Government publishes draft gig economy bill

The Work and Pensions Committee and the Business, Energy and Industrial Strategy Committee have published a draft bill setting out proposed legislation which, if passed, would assume ‘worker by default’ status for individuals working in the gig economy and entitle them to employment rights such as the national minimum wage, sick pay and holiday pay.

The draft bill proposes to close existing loopholes and clamp down on organisations that currently do not pay the national minimum wage and holiday pay by classing workers as independent contractors.

According to its proposals, workers should not be faced with a choice between not working, or working for below minimum wage.

It also recommends that:

• The government should rule out introducing any legislation that would undermine the national minimum wage or national living wage.

• The loophole that enables agency workers to be paid less than permanent employees doing the same job must be closed.

• Organisations should either guarantee hours that reflect the periods worked each week, or compensate workers for uncertainty.

These recommendations follow rulings in cases involving Uber drivers and Deliveroo riders, who feel they should be treated equally in terms of employment status and entitlement to employment rights such the receipt of holiday pay and the national minimum wage.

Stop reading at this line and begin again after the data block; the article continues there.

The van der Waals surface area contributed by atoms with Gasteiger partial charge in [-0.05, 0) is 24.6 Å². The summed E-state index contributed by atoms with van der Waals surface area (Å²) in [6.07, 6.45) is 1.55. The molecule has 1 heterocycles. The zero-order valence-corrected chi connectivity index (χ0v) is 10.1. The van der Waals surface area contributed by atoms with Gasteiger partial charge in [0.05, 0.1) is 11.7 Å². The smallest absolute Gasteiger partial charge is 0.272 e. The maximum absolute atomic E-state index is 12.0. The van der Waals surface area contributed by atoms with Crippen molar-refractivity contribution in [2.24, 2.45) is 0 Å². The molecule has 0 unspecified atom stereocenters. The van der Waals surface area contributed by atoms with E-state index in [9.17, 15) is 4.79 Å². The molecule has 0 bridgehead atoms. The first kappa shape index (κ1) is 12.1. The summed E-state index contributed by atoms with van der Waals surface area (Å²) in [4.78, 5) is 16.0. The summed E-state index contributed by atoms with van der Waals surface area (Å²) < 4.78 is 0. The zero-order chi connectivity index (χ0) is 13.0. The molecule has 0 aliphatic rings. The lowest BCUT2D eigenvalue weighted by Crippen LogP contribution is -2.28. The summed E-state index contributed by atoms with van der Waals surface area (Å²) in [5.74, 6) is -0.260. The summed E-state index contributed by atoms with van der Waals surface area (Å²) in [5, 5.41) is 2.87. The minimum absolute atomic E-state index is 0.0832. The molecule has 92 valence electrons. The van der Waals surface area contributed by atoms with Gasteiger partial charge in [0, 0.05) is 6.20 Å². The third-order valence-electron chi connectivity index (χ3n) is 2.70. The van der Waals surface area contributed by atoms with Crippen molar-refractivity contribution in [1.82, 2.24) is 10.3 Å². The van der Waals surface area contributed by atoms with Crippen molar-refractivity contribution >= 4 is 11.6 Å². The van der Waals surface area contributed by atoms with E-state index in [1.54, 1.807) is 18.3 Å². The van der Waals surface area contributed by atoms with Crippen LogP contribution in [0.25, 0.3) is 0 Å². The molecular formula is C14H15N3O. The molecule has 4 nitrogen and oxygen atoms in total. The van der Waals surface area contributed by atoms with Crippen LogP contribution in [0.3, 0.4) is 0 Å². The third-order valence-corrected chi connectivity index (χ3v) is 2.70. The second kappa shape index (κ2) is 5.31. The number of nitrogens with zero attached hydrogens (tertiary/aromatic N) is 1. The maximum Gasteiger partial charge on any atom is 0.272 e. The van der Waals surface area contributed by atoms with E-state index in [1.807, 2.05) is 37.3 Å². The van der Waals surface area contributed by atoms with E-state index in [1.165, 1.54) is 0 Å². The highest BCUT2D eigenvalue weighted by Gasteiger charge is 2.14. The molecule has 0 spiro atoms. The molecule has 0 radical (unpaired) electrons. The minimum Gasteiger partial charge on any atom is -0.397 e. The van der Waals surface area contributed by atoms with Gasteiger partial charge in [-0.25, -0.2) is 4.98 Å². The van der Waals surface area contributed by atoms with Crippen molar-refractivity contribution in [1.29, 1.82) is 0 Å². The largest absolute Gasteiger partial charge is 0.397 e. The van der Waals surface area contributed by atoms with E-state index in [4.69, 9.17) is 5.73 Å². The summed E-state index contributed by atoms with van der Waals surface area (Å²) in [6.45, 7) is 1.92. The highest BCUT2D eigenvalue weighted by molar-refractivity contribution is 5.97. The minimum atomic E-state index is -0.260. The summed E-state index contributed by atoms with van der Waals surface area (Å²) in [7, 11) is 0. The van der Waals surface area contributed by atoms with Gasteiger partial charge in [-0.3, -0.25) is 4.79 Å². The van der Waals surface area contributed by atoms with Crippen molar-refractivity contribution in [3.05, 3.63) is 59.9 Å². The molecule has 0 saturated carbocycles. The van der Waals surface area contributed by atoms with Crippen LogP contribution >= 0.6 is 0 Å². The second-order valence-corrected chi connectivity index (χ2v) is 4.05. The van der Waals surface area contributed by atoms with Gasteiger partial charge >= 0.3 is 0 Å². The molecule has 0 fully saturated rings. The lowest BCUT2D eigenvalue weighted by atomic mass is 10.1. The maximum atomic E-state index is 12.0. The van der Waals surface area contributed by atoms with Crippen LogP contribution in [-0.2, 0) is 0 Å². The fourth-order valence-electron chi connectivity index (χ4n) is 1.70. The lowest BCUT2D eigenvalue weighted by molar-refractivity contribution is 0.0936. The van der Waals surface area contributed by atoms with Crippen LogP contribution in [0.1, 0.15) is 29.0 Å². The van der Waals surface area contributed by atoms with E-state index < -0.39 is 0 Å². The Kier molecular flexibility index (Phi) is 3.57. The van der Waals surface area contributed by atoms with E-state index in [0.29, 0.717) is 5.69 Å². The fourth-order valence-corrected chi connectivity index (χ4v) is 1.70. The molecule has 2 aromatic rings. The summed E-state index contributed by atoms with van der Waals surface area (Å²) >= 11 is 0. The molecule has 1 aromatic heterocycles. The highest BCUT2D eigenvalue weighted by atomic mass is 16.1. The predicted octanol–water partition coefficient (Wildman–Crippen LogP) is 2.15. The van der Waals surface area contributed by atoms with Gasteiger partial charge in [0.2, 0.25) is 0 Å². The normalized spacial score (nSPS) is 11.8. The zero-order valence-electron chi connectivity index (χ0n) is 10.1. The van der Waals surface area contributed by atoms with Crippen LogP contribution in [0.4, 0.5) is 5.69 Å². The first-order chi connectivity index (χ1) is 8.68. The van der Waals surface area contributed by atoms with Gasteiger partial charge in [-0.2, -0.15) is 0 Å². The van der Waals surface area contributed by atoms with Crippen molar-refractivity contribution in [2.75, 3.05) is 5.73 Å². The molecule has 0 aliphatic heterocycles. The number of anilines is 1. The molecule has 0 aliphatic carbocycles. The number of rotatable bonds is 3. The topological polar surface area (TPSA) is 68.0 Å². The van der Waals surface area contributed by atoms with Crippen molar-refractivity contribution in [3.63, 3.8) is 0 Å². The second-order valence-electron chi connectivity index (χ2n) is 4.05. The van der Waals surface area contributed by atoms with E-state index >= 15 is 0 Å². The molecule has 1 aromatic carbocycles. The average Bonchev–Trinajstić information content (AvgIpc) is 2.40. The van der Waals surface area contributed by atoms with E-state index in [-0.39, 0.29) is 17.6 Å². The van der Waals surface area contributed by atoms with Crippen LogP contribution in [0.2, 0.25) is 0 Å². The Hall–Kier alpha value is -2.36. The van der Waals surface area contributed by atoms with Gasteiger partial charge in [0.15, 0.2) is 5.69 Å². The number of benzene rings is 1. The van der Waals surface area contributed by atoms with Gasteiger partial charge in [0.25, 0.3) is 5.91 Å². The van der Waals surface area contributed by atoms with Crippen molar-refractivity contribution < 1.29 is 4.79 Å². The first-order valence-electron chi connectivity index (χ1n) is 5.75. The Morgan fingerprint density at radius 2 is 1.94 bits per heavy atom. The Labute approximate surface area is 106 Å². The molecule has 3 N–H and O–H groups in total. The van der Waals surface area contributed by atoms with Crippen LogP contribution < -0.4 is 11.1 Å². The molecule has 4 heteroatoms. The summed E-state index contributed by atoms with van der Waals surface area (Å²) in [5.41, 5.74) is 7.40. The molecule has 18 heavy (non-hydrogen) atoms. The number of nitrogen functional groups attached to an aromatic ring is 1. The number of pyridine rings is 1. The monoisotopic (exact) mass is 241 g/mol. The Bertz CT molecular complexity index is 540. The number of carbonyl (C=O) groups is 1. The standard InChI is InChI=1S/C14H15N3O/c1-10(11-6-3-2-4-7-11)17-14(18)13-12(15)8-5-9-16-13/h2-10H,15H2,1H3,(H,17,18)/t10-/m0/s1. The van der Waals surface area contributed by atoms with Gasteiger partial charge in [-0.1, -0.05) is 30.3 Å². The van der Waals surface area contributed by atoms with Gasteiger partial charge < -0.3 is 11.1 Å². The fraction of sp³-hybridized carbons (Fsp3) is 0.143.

Frank Field MP, chair of the Work and Pensions Committee, said: “The bill would put good business on a level playing field, not being undercut by bad business. It is time to close the loopholes that allow irresponsible [organisations] to underpay workers, avoid taxes and free ride on our welfare system.”

Rachel Reeves MP, chair of the Business, Energy and Industrial Strategy Committee, added: “Uber, Deliveroo and others like to bang the drum for the benefits of flexibility for their workforce but currently all the burden of this flexibility is picked up by taxpayers and workers. This must change.

We say that [organisations] should pay higher wages when they are asking people to work extra hours or on zero-hours contracts.

“Recent cases demonstrate a need for greater clarity in the law to protect workers. Responsible businesses deserve a level-playing field to compete, not a system which rewards unscrupulous businesses.”

Helen Murphie, employment team partner at law firm Royds Withy King, said: “Making individuals ‘workers’ by default would be a significant change to the current law.  The new rules would provide protection to individuals who work flexibly and undoubtedly make it more difficult for businesses to exploit the system by relying on self-employed people to carry out work.

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“The bad news is that it will mean an additional financial burden for some businesses which have flexible workforces, which, in turn, may mean a hike in prices for the consumer. Businesses will also face additional administrative and financial costs if they are obliged to provide written statement of terms, obligations and rights to workers in the future.

“It’s important for businesses that routinely rely on self-employed individuals to review the basis of their engagement, particularly in light of recent court cases which have found in favour of worker status. It’s inevitable that change is on its way.”